Speaking of the YouTube clip .. (0.00 / 0)
it is here:

seems like someone else uploaded it recently .. though there are 20 or so seconds less in this one then the original

[ Parent ]
Hippies and Hardhats united (4.00 / 3)
Have a look at this clip from the Johnny Cash show:

During Worried Man Blues the camera pans to the audience to show an audience of beehive hairdos, holy rollers and rednecks in the Sunday finest singing along with Americas number one pinko commie hippie.

This moment, far more than the Smothers Brothers/Big Muddy appearance shows what made the sixties so terrifying for elites-the prospect of unified front formulating a positive, populist agenda in opposition to the national security state.

It started to happen then and is what we need to reconstruct now..

[ Parent ]
Very encouraging story - the work of a single man CAN make a difference! (0.00 / 0)
And I think it's a good omen that Seeger is still with us in the 21st century. Because his voice and what he has to say is still as important as 60 years ago!

Congratulations, Pete Seeger, and all the best for the next 90!

Pete Seeger was the first person to teach me an adult concept (4.00 / 1)
of right and wrong. My mom played his music for us as children, and that was when I first began to understand a larger logic of human decency, beyond don't pull the dog's tail, etc. I'm sure that's true of many, many people; it's an amazing, amazing achievement, though, to do that- to put social justice advocacy in terms that are immediately resonant to even a child too young to read a newspaper.  

Very Astute (0.00 / 0)
In fact, looking back, I can see quite clearly that I was raised in an environment where adult concepts of right and wrong were all around me--and that that certainly wasn't the case for everyone I knew.

Pete Seeger was central to that, but he was by no means alone.  I've had plenty of parental issues in my life, just like everyone else, but one thing's for certain, they sure knew how to create a rich moral environment to grow up in that was fun and inspiring, too.

"You know what they say -- those of us who fail history... doomed to repeat it in summer school." -- Buffy The Vampire Slayer, Season 6, Episode 3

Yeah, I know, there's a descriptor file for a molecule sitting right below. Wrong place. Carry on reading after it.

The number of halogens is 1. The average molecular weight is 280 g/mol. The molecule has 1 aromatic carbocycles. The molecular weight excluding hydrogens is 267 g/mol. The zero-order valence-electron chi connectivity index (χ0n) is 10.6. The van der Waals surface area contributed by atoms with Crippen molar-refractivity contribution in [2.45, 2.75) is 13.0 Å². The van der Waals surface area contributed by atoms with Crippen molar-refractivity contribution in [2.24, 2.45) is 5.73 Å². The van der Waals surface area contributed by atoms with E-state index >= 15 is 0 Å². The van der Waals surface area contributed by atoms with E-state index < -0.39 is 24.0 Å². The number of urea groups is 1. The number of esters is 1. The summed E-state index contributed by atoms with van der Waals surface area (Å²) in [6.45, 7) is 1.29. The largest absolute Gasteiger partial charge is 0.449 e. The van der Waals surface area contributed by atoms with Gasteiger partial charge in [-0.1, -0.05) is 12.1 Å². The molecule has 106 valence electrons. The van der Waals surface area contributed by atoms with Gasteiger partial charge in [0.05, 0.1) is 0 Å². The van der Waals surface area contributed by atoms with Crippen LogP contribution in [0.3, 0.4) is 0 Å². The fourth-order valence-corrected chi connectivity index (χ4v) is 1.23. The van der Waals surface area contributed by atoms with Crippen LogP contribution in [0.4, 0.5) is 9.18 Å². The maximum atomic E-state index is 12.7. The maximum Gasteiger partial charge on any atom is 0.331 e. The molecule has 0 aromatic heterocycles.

[ Parent ]
Highlight of the Inauguration Festivities (0.00 / 0)
Was absolutely Seeger. Aside of course from the new president bit.

John McCain opposes the GI Bill.

When you have principles in common, six degrees of separtion is less (0.00 / 0)
The first time I heard all the verses of This Land is Your Land, including the one about no trespassin on private property was during the making of a documentary about the Hollywood Blacklist called Hollywood on Trial that was done by my ex husband, me and his film partner.

It took 3 years. In the decades after the Blacklist ended it was not commonly known  that it had even existed. So the documentary created quite a stir.  It was trashed in 3 pages by the right winger Hilton Kramer in the NY Times and nominated for an Asademy Award.  Hollywood was still esperimental and lefty at the end of the 70's.  Lillian Hellman handed out the award that year.  But Rocky won best picture and it was the end of left, experimental, interesting filmmaking. The other films nominated for Best Picture were "All the President's Men", "Bound for Glory"(about Woody Guthrie), "Network",  "Taxi Driver".  Each one was better than that cartoon that won, in story, politics and art.  

Doing the film we found an Emmy winning writer, who when he won his award,  just blurted out that he had been blacklisted for 10 years.  It was great footage. His name was Millard Lampell.  He sang us the song which we have in the film because he had been one of the original Almanac Singers along with Pete and Woody.  

People with the same values only have a couple of degrees of separation....even in different spheres of endeavor.

Below a photo of the young Almanac singers

"Incrementalism isn't a different path to the same place, it could be a different path to a different place"